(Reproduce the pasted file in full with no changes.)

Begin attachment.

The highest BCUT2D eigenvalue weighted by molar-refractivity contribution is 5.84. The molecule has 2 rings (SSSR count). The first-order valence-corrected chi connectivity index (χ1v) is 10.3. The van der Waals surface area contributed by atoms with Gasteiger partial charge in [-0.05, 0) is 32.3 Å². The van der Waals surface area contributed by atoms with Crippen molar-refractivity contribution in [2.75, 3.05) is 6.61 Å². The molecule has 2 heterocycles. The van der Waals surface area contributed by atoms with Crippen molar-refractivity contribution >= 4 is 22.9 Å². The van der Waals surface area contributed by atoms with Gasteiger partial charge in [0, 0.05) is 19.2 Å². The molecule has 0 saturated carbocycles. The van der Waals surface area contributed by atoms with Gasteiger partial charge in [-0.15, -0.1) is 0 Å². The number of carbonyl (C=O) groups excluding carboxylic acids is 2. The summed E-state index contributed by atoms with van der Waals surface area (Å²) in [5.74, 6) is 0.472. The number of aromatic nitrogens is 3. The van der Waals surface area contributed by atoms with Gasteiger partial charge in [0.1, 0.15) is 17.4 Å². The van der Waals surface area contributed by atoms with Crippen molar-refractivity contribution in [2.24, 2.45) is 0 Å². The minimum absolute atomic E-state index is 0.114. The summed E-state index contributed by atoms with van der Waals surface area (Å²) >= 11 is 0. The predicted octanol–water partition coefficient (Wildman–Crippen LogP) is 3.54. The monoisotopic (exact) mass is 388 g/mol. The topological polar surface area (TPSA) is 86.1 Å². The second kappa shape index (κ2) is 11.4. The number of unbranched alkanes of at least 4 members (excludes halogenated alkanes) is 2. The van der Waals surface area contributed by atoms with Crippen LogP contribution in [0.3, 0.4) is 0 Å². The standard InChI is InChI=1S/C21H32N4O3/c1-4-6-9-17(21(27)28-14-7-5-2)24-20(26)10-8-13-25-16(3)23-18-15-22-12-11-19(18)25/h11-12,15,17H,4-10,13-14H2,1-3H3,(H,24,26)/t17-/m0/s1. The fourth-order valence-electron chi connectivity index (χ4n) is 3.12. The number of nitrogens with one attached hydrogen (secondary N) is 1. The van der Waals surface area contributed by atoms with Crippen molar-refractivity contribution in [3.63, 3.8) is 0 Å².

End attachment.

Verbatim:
The highest BCUT2D eigenvalue weighted by molar-refractivity contribution is 5.84. The molecule has 2 rings (SSSR count). The first-order valence-corrected chi connectivity index (χ1v) is 10.3. The van der Waals surface area contributed by atoms with Gasteiger partial charge in [-0.05, 0) is 32.3 Å². The van der Waals surface area contributed by atoms with Crippen molar-refractivity contribution in [2.75, 3.05) is 6.61 Å². The molecule has 2 heterocycles. The van der Waals surface area contributed by atoms with Crippen molar-refractivity contribution >= 4 is 22.9 Å². The van der Waals surface area contributed by atoms with Gasteiger partial charge in [0, 0.05) is 19.2 Å². The molecule has 0 saturated carbocycles. The van der Waals surface area contributed by atoms with Gasteiger partial charge in [-0.15, -0.1) is 0 Å². The number of carbonyl (C=O) groups excluding carboxylic acids is 2. The summed E-state index contributed by atoms with van der Waals surface area (Å²) in [5.74, 6) is 0.472. The number of aromatic nitrogens is 3. The van der Waals surface area contributed by atoms with Gasteiger partial charge in [0.1, 0.15) is 17.4 Å². The van der Waals surface area contributed by atoms with Crippen molar-refractivity contribution in [2.24, 2.45) is 0 Å². The minimum absolute atomic E-state index is 0.114. The summed E-state index contributed by atoms with van der Waals surface area (Å²) >= 11 is 0. The predicted octanol–water partition coefficient (Wildman–Crippen LogP) is 3.54. The monoisotopic (exact) mass is 388 g/mol. The topological polar surface area (TPSA) is 86.1 Å². The second kappa shape index (κ2) is 11.4. The number of unbranched alkanes of at least 4 members (excludes halogenated alkanes) is 2. The van der Waals surface area contributed by atoms with Crippen LogP contribution in [0.3, 0.4) is 0 Å². The standard InChI is InChI=1S/C21H32N4O3/c1-4-6-9-17(21(27)28-14-7-5-2)24-20(26)10-8-13-25-16(3)23-18-15-22-12-11-19(18)25/h11-12,15,17H,4-10,13-14H2,1-3H3,(H,24,26)/t17-/m0/s1. The fourth-order valence-electron chi connectivity index (χ4n) is 3.12. The number of nitrogens with one attached hydrogen (secondary N) is 1. The van der Waals surface area contributed by atoms with Crippen molar-refractivity contribution in [3.63, 3.8) is 0 Å².